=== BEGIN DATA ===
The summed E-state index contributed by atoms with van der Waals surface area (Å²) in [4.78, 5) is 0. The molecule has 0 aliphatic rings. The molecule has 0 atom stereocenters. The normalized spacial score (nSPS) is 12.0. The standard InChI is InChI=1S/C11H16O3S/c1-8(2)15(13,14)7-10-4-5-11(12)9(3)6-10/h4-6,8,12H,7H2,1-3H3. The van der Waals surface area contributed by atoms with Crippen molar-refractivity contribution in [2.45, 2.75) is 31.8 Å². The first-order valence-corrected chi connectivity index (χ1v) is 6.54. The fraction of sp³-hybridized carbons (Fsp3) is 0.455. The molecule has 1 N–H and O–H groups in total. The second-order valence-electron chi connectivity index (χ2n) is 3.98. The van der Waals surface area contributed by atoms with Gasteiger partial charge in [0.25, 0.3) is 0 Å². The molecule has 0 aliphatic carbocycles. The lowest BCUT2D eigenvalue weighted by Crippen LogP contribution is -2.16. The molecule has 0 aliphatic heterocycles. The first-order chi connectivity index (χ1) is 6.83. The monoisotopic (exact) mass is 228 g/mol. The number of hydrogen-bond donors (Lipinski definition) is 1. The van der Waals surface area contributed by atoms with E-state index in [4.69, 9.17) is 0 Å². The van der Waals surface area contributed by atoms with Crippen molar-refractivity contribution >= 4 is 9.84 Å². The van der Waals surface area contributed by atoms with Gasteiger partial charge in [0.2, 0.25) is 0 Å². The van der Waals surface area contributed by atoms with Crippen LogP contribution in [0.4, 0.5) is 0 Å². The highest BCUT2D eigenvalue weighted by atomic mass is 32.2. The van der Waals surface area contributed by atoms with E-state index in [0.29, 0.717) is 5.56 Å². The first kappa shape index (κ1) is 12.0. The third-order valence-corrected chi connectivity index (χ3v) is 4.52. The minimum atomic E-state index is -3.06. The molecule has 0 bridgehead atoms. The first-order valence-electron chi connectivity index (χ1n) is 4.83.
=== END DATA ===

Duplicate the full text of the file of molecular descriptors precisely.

The summed E-state index contributed by atoms with van der Waals surface area (Å²) in [4.78, 5) is 0. The molecule has 0 aliphatic rings. The molecule has 0 atom stereocenters. The normalized spacial score (nSPS) is 12.0. The standard InChI is InChI=1S/C11H16O3S/c1-8(2)15(13,14)7-10-4-5-11(12)9(3)6-10/h4-6,8,12H,7H2,1-3H3. The van der Waals surface area contributed by atoms with Crippen molar-refractivity contribution in [2.45, 2.75) is 31.8 Å². The first-order valence-corrected chi connectivity index (χ1v) is 6.54. The fraction of sp³-hybridized carbons (Fsp3) is 0.455. The molecule has 1 N–H and O–H groups in total. The second-order valence-electron chi connectivity index (χ2n) is 3.98. The van der Waals surface area contributed by atoms with Gasteiger partial charge in [0.25, 0.3) is 0 Å². The molecule has 0 aliphatic carbocycles. The lowest BCUT2D eigenvalue weighted by Crippen LogP contribution is -2.16. The molecule has 0 aliphatic heterocycles. The first-order chi connectivity index (χ1) is 6.83. The monoisotopic (exact) mass is 228 g/mol. The number of hydrogen-bond donors (Lipinski definition) is 1. The van der Waals surface area contributed by atoms with E-state index in [4.69, 9.17) is 0 Å². The van der Waals surface area contributed by atoms with Crippen molar-refractivity contribution >= 4 is 9.84 Å². The van der Waals surface area contributed by atoms with Gasteiger partial charge in [0.2, 0.25) is 0 Å². The van der Waals surface area contributed by atoms with Crippen LogP contribution in [0.4, 0.5) is 0 Å². The highest BCUT2D eigenvalue weighted by atomic mass is 32.2. The van der Waals surface area contributed by atoms with E-state index in [0.29, 0.717) is 5.56 Å². The first kappa shape index (κ1) is 12.0. The third-order valence-corrected chi connectivity index (χ3v) is 4.52. The minimum atomic E-state index is -3.06. The molecule has 0 bridgehead atoms. The first-order valence-electron chi connectivity index (χ1n) is 4.83.